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get servlet uri in init

Jeff Gaer
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Joined: Jun 04, 2001
Posts: 99
I would like servlet to know the uri at which is being accessed.

hostname ortnumber
+context-root associated with the servlet in the application.xml
+ urlPattern associated with it in the web xml.
(actually I don't need the url pattern)
The goal would be to decide if a uri being requested from the current is located on the same container instance.
( we are NOT using clustering). I would have thought this information would be available in the servlet context somehow, but I cant find it. I know I can always put the context-root information into the web-xml file but I hate to have the same information in two places, it would make it easy to screw up the deployment.
Is this available either in the servletContext or off the servlet request ?
Thanks in advance


Sun Certified Java Programmer Java 2<P>Jeff Gaer
Anthony Watson
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Joined: Sep 25, 2003
Posts: 327
If you think about it, a ServletContext object is for all the servlets of a web application to use. It has nothing to do with individual servlets or requests. How could an object which knows no request specific details be able to identify a request URI? However, the HttpServletRequest object was created for this very reason. It's focus/scope is the individual request level. It is thus not surprising to find that the object has methods which will allow you determine what the request uri that caused your servlet/jsp page to be invoked was.
Here are the methods HttpServletRequest:
request.getContextPath() example: /MyWebApplication
request.getServletPath() example: /MyServlet
request.getPathInfo() example: /MyPathInfo
request.getRequestURI() example: /MyWebApplication/MyServlet/MyPathInfo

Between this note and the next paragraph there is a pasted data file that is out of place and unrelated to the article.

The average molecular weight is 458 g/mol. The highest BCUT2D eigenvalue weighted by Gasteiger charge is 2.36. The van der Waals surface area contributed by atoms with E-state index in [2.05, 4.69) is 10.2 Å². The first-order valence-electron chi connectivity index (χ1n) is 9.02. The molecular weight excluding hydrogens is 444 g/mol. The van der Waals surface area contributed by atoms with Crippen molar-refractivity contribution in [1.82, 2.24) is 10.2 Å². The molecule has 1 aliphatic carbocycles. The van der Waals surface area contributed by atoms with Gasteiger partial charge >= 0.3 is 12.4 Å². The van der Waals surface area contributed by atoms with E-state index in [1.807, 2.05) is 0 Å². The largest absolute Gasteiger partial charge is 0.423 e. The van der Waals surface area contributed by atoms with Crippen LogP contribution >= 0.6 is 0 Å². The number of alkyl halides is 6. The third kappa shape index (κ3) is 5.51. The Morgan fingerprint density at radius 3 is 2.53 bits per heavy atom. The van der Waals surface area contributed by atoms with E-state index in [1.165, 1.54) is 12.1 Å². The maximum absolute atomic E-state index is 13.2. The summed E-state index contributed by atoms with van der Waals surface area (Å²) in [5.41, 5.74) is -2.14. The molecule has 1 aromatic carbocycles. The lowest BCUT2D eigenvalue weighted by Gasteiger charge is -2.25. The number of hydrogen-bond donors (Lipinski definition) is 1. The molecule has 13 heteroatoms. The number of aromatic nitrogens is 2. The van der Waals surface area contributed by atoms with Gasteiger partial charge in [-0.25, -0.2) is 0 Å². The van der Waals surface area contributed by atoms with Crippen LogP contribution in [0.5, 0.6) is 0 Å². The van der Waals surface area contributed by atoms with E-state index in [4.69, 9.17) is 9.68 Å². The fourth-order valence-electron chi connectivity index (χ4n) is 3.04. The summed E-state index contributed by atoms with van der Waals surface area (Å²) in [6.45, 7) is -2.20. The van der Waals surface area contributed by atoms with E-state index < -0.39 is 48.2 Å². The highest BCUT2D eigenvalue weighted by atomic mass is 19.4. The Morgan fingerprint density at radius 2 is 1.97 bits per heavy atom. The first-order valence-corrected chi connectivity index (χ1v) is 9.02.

request.getRequestURL() example: http://www.myHost.com:8080/MyWebApplication/MyServlet/MyPathInfo
Also, the ServletRequest object has a method that will allow you to determine what page your request came from: getRemoteAddr()


Anthony W.<br />MCP, SCJP 1.4, SCJD, SCWCD 1.3, SCWCD 1.4, SCBCD
Anthony Watson
Ranch Hand

Joined: Sep 25, 2003
Posts: 327
BTW: You cannot access the request object in the init method because the request cannot be processed until the init method has completed and the service method is called. The place to put your request object code is in doGet() or doPost().
Jeff Gaer
Ranch Hand

Joined: Jun 04, 2001
Posts: 99
I may have phrased that question wrong. At deployment time the application.xml specifies a context root for the .war file, and the web.xml specifies a servlet name. These combined with the protocol://host ort form the servlets url. These are known by the container at startup and are required to route the request to the servlet. Thats why I assumed they would be availble from the context.
I have an application that is distributed across multiple web apps, with request routed by a single front controller/dispatcher servlet. I would like the servlets to be able to register themselves with the front controller when they intialize. I realize I could put that information in a config file or as a parameter in the web.xml file but then the same information would have to be modified in multiple places each time the applciation is redeployed. In addition I need to build urls for other resources served by the web app like gifs ,etc. If the client uses relative paths it will look for those static resources relative to the front controller which may not be in the same web applciation or even the same server.
Phil Chuang
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Joined: Feb 15, 2003
Posts: 251
I can't think of any trivial solution for what you described - since you can define different url-mappings in the web.xml, there can be multiple ways to get to the same servlet. Sounds like you want to develop some sort of http-tunnel that is a facade for several different resources, which means you'll need some sort of mapping, and url-rewriting functionality.
Jeff Gaer
Ranch Hand

Joined: Jun 04, 2001
Posts: 99
I'd be happy if I could just get to the context root, since that is defined outside of the web application it would be the same for all servlets within that app.
The problem with url rewriting is that the client side code builds the urls dynamically. I suppose I could send back one super anchor that the java script would pull in, but thats kind of a hack given the architechture. The servlet logic produces xml, which an xsl transformation converts to a combination of xhtml and javascript, that leaves all that information in the control of the presentation team. The would like an xml tag <appDocRoot> that returns the location of the document root for the applciation the initial request was routed to.
I've worked around it by including the context root as an init parameter in the webxml file. It just seems ugly to have to specify the context root in too places. If someone decides to change the deployed location they have to know to change the web.xml files as well, oh well.
 
Don't get me started about those stupid light bulbs.
 
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